unenlightened as regards simple political history and contemporary Ghanaian politics.

Fact is, Uncle Malik Kweku Baako is not your average NPP member or a sympathizer of the ruling party in any conceivable way. On that Peace FM show on the above-referenced day, he was just being “Kweku Baako” as many of us have grown to know him from afar when we were in secondary school in the late 80s.

Unlike countless media personnel today, Mr. Baako is a true patriot who tends to be open-minded to the diverse sociopolitical issues facing the country. In many ways, he serves as the “moral conscience” of the so-called 4th estate of the realm, in which he also understands the media role to be multifaceted: the fact that the press' watchdog role centres on the government in power much the same it does for the government-in-waiting/opposition.

Let it be stated clearly that history cannot be taken out of any country or government's true story. The Mahama-controlled NDC and its teeming followers can run away from themselves as much as they want but they cannot hide from the truth or from their past history. Even if they're able to hide the truth temporarily from Ghanaians—including some of the truth-compromised media outlets—as the party is trying hard to do every day, there are still some fair-minded journalists in Ghana like Mr. Baako, who are not afraid to remind their compatriots of the NDC's 'ghosts” of past haunting the leadership's conscience.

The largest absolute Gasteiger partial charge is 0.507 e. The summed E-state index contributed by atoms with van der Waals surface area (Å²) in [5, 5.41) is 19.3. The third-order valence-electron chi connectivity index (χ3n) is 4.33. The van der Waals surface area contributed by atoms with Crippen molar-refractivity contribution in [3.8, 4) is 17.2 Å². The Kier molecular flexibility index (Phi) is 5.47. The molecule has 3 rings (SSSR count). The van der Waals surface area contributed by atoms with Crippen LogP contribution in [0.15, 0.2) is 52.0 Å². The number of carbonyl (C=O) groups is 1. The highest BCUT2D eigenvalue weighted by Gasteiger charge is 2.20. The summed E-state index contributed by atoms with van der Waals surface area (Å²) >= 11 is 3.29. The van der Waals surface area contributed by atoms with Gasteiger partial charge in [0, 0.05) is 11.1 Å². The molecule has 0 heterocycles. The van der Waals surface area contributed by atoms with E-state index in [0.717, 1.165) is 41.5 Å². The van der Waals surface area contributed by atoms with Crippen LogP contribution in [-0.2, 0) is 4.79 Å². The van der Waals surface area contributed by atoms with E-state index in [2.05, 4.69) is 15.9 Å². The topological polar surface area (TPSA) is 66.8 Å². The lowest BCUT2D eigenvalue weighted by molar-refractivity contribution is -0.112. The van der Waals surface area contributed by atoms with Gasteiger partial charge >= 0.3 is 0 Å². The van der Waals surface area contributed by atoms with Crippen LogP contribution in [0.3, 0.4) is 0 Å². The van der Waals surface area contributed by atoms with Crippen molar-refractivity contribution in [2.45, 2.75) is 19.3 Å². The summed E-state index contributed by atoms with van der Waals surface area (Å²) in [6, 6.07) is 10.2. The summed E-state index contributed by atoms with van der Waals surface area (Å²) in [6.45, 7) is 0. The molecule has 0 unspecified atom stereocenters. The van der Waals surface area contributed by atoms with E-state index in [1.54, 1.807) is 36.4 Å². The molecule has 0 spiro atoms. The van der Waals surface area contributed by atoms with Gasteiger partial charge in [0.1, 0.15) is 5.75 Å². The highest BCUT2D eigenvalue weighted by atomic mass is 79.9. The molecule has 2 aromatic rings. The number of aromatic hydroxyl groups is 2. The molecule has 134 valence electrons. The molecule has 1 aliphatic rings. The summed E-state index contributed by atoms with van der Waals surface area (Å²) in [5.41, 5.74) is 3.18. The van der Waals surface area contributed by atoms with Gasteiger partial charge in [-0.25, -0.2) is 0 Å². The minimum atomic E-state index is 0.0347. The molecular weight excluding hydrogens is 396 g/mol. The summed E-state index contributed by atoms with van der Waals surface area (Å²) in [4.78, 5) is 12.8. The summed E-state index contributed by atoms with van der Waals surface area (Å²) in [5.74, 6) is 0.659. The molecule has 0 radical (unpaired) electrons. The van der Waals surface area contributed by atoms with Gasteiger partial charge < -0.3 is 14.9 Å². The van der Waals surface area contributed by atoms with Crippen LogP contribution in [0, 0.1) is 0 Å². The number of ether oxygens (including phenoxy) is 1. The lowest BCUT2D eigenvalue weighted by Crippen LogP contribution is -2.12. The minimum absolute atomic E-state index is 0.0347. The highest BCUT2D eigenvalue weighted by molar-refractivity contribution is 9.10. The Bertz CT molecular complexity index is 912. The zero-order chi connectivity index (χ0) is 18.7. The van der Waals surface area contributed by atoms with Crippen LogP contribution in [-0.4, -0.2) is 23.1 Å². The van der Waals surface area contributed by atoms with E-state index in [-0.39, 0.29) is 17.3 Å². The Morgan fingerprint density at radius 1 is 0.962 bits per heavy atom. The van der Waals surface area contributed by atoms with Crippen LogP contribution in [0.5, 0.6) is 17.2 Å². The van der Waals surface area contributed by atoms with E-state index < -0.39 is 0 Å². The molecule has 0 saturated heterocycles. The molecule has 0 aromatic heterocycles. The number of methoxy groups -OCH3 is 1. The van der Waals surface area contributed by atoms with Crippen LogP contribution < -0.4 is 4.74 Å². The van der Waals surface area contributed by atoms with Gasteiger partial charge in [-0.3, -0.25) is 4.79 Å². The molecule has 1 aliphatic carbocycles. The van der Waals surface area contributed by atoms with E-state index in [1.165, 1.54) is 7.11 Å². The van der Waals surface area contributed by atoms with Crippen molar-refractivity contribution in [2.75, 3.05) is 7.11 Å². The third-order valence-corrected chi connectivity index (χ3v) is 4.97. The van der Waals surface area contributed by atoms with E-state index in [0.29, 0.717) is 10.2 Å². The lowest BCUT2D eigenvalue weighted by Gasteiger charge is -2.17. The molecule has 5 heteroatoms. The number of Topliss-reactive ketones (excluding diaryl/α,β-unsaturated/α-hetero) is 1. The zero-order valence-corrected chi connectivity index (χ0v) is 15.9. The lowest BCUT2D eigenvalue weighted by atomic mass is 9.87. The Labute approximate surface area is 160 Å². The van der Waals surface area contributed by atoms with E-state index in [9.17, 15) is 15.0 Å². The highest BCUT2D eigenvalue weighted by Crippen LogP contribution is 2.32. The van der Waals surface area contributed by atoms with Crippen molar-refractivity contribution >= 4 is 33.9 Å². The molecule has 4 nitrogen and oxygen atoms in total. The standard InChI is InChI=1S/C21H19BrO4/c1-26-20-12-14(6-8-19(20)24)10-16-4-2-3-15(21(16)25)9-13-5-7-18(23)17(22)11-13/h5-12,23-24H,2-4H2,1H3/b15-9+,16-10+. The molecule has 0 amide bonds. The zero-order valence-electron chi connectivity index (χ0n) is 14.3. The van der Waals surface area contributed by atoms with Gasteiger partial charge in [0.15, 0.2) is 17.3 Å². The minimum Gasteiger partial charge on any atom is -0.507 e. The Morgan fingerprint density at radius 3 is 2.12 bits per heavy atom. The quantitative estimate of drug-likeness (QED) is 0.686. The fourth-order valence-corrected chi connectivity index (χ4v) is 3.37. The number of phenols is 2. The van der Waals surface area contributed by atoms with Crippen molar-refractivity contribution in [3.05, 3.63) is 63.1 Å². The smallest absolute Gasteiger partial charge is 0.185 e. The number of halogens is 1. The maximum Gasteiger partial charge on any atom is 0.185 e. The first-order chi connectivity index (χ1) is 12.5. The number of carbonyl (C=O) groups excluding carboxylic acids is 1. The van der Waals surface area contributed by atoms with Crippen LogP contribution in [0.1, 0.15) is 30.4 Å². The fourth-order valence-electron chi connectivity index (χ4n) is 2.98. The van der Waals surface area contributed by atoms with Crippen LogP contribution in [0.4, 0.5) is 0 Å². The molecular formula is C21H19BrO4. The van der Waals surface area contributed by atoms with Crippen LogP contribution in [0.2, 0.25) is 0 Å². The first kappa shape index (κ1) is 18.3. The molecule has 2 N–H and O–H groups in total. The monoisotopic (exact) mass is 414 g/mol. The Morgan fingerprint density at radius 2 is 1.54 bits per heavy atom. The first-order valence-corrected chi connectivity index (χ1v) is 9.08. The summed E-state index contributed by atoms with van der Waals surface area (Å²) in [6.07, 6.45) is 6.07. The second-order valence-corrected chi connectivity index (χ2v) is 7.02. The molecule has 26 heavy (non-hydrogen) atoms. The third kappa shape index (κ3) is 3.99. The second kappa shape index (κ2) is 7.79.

To reinforce what brethren Baako said: let's recall the “ghosts” of the Chereponi by-election in 2009, where some NPP operatives were shot at unprovoked; or, in Talensi during then President Mahama's rule in 2015, which also witnessed some NDC members shooting aimlessly at some members of the opposition NPP. Uncle Kweku Baako, you said it truthfully loud: The Mahama-NDC has mortal hatred or “phobia for history or at least recollection of (their) negative history” as if without the past the present or future will be sustainable.

By Bernard Asubonteng

Bernard Asubonteng is a US-based writer and a Ph.D. candidate for public/foreign policy.

Columnist: Bernard Asubonteng